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'They didn't have to blame me, I blamed myself'

SEEK SUPPORT: Cheryl Beale (left) and Valerie White believe starting conversations is vital to assisting those at risk of suicide.
SEEK SUPPORT: Cheryl Beale (left) and Valerie White believe starting conversations is vital to assisting those at risk of suicide. Elyse Wurm

WHEN Valerie White lost her daughter to suicide, there was a resounding silence that surrounded her.

Ms White said the stigma that is still attached to suicide kept people at a distance and increased the unimaginable grief she was left to bear.

She said she felt the death was treated differently to other tragedies.

"Everybody stood back when my daughter died," she said.

"I felt like people were judging me, I felt like I was to blame."

But through the darkness Ms White found a voice in Cheryl Beale, another woman who knew the unique and debilitating pain that comes from losing a child to suicide.

Ms White's daughter Pam Ondrovcik was just 21 when she died, while Ms Beale's son Xylon Smith was 20 when he took his own life in June 2013.

Ms White said the death came as a shock.

"I never knew for one minute that she was suicidal," she said.

"She was a very happy-go-lucky girl, she had all the friends in the world."

She said for a long time she blamed herself and thought others, in their silence, blamed her too.

"I looked in their eyes and it looked like they were blaming me," she said.

"They didn't have to blame me, I blamed myself."

Ms Beale said her son had been struggling with depression and problems in his life had started to build up.

"If it worried him within himself, he didn't show us," she said. "When you tried to talk to him it was, 'I'm right, I'm okay.'"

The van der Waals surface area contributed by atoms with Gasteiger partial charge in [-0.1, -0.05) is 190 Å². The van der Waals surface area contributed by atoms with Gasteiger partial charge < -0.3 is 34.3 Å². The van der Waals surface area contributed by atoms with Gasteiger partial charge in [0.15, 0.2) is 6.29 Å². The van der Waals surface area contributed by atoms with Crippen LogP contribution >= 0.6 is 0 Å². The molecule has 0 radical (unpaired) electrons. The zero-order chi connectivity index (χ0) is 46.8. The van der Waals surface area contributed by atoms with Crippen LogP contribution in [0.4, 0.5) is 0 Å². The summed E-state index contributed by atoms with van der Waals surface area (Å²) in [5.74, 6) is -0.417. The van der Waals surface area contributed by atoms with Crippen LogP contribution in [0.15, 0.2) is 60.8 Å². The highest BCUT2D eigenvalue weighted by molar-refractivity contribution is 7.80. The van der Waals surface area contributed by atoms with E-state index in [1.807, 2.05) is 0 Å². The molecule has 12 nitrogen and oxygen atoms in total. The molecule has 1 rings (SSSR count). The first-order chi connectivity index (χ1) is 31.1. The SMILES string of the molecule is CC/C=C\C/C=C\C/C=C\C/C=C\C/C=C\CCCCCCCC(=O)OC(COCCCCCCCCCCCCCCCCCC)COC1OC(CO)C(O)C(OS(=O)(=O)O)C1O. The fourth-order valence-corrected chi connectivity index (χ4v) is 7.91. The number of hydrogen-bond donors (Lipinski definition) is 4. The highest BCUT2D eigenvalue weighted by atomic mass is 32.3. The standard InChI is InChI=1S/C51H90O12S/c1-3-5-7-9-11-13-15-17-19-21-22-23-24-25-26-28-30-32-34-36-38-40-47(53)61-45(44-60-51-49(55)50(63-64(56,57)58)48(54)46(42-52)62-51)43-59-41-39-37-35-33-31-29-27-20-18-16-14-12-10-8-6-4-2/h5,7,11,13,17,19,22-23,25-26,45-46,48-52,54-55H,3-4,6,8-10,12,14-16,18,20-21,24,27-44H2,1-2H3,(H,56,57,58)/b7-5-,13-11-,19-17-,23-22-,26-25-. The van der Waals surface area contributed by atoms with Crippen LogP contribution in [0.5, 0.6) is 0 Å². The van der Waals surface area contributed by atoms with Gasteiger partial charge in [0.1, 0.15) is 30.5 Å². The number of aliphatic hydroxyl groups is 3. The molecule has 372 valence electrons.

Ms White would now like to be the voice for those who may be struggling and their families who need support.

She said having had support through her own struggles would have made a world of difference.

"I know how sad your family are so I want to be a voice for people," she said.

Both women said they felt starting conversations about suicide, no matter beating the stigma. "I think the word suicide scares people," Ms Beale said.

"If someone even looks down, don't be scared to ask, 'Are you okay? Do you need anything?'"

Ms White believes those with a mental illness are treated differently to those with physical injuries.

"You can break your leg, you can break your arm and everybody can fix that.

"If somebody says I've got a mental illness, nobody wants to say 'Are you alright?'"

"These people that commit suicide, they're in so much pain that they can't see what they're doing and why they're doing it."

If you or someone you know needs help phone Lifeline 131114 or beyondblue 1300224636.

Topics:  beyondblue mental health suicide prevention



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